oviparous

producing eggs that hatch outside the body; most fish, amphibians, birds, insects and reptiles are oviparous
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- P -

papilla

small bulge on the body surface
 
parasitism

a symbiosis in which one partner benefits, but the other partner is harmed
 
pelagic

living, floating, or swimming in the water column above the bottom; a whale is said to be pelagic, meaning it lives in the open water of the ocean
 
photosynthesis

the manufacture of carbohydrate food from carbon dioxide and water in the presence of chlorophyll, by utilizing light energy and releasing oxygen
 
plankton

marine plants and animals that drift with the ocean's current; they are usually very small but some are large-- including jellyfish
 
plastids

egg-shaped body in plant tissues that contains chlorophyll and is able to photosynthesize
 
posterior

tail end

prehensile

adapted for seizing or grasping especially by wrapping around, such as a prehensile tail

preopercle, preoperculum

bone between the cheek and the gill cover
 
proboscis

feeding structure on an invertebrate, sometimes extendable and equipped with jaw-like structures for holding prey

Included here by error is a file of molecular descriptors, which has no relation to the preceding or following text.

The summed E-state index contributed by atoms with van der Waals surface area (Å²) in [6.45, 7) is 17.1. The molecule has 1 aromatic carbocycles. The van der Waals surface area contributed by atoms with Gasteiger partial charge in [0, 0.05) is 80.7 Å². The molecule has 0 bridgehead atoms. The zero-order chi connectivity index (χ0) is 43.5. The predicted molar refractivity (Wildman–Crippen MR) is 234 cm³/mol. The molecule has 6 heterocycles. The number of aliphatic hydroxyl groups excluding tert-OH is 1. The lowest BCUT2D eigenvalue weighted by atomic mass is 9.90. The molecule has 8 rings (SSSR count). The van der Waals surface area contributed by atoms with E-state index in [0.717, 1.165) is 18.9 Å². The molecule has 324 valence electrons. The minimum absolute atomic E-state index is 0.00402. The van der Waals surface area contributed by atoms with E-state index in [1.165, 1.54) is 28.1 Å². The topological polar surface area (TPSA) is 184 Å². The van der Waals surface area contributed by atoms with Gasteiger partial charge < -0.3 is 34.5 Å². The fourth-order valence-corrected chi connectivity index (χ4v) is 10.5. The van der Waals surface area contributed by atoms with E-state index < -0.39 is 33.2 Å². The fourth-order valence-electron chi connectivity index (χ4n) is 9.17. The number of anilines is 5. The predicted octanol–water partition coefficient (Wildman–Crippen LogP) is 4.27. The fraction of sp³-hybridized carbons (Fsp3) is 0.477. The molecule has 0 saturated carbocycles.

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- Q -

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- R -

radula

a ribbon of chitinous teeth, found only in molluscs
 
rhinophore

paired, tentacle-like sensory apparatus found on the head
 
rosette

rose-shaped in appearance; arranged in a fashion resembling a rose flower
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- S -

SCUBA

Self Contained Underwater Breathing Apparatus
 
sea anemone

Primitive invertebrate animals belonging to the phylum known as either Cnidaria (pronounced with silent "C") or Coelenterata ("se-len-ter-a'-ta). They have a single body cavity that serves as stomach, intestine, circulatory system, etc., and one body opening (the mouth) through which everything passes, in or out. The mouth is surrounded by finger-like tentacles, typically containing stinging cells called nematocysts. The tentacles are used for catching food and transporting it to the mouth or for defense.